Arab Renaissance for Democracy and Development

Arab Renaissance for Democracy and Development

Q&A with Dennis Ardis

Media Unit

In this Q&A session, the Media Unit interviews Dennis Ardis, NYU Arthur Helton Global Human Rights Fellow at ARDD-Legal Aid; whose contributions to the organisation are of great value.

Here are some highlights of Dennis's experience with ARDD - Legal Aid!

Q: Hi Dennis, before we start talking about your work at ARDD-Legal Aid, tell us a little bit about yourself generally?

I’m originally from Edmond, Oklahoma, which is a relatively small city in the center of the United States. I’m quite confident that Edmond is one of the most stable and easy-going places on Earth. In fact, I think growing up in that environment, one in which I felt too sheltered and too removed from life elsewhere in the world, is what first motivated me to travel. My first trip to Jordan was not only my first trip outside the United States but also, surprisingly, one of my first trips outside of Oklahoma at all.  

In terms of education, after lots of indecision, I graduated from the University of Oklahoma with a degree in Business Finance and Accounting and, from the College of Arts and Sciences, a degree in International Area Studies. I first came to Jordan for a summer language program. Having gained a love for travel, I then spent some time studying in France as well.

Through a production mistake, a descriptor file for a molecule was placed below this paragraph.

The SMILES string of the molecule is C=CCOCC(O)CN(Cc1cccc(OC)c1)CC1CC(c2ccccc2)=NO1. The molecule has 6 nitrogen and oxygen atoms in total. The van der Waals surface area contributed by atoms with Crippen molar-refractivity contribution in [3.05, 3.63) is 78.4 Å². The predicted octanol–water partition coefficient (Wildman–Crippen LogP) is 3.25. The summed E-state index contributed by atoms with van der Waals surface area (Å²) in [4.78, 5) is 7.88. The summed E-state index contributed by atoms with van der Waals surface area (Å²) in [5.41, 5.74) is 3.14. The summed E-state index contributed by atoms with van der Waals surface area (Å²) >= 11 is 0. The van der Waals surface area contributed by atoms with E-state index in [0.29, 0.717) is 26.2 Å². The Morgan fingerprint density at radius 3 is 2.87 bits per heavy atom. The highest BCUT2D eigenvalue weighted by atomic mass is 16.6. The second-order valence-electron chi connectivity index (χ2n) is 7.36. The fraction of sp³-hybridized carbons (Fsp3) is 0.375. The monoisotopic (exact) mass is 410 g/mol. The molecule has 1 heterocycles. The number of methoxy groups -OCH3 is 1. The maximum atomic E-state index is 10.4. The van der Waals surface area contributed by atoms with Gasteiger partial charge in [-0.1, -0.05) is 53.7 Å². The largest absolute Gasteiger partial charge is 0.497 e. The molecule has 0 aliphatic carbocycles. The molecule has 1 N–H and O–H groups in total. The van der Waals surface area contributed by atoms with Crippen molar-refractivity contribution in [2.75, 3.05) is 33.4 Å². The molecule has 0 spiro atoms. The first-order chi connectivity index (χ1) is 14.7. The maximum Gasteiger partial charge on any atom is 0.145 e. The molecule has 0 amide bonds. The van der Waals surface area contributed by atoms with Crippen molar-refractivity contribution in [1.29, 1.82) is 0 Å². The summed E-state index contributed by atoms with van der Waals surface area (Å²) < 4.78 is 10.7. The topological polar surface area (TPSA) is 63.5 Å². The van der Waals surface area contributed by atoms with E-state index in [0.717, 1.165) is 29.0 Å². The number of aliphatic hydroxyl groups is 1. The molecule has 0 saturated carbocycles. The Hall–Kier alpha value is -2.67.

I started classes at the New York University (NYU) School of Law after gaining a few years of work experience. Gaining the juris doctor degree required an additional three years of study. The last two years of the program were incredibly flexible, which allowed me to focus on international law in particular.

Q: Before your summer internship at ARDD-Legal Aid, did you have any experience in the Middle East?

Yes. After finishing my undergraduate degree, I came to Jordan via the U.S. Fulbright Program. The Program itself, which included Arabic language study and independent research, lasted for 15 months. During that time, and after, I worked for Save the Children and the UNHCR. I also taught and tutored students in a few subjects.

After working in Jordan for roughly two years, I went to Palestine for a full-time position with Save the Children. That experience was incredibly formative for me in countless respects. In Jordan, my focus was largely documentation and protection monitoring; in Palestine, my work included monitoring and evaluation, grant management, and program administration. 

In total, before going to law school, I had gained roughly three years of experience in the Middle East. I entered law school with a relatively clear focus. Thankfully, the NYU School of Law was a wonderful place to build upon my practical experience.

Q: How did you learn about ARDD-LA? And what brought you here?          

During my second year of law school, my wife, Yasmine, was working in Jordan. She knew of ARDD-LA’s Programs Manager from several meetings they had both attended.Based on the work ARDD-LA was doing, she encouraged me to contact the organization.

Thankfully, for the summer after my second year, NYU provided me with funding to participate in an internship with ARDD-LA. I have been really impressed by the organization. It was a privilege for me to come.

Q: How long was your internship with ARDD-LA? And what expectations, if any, did you possess?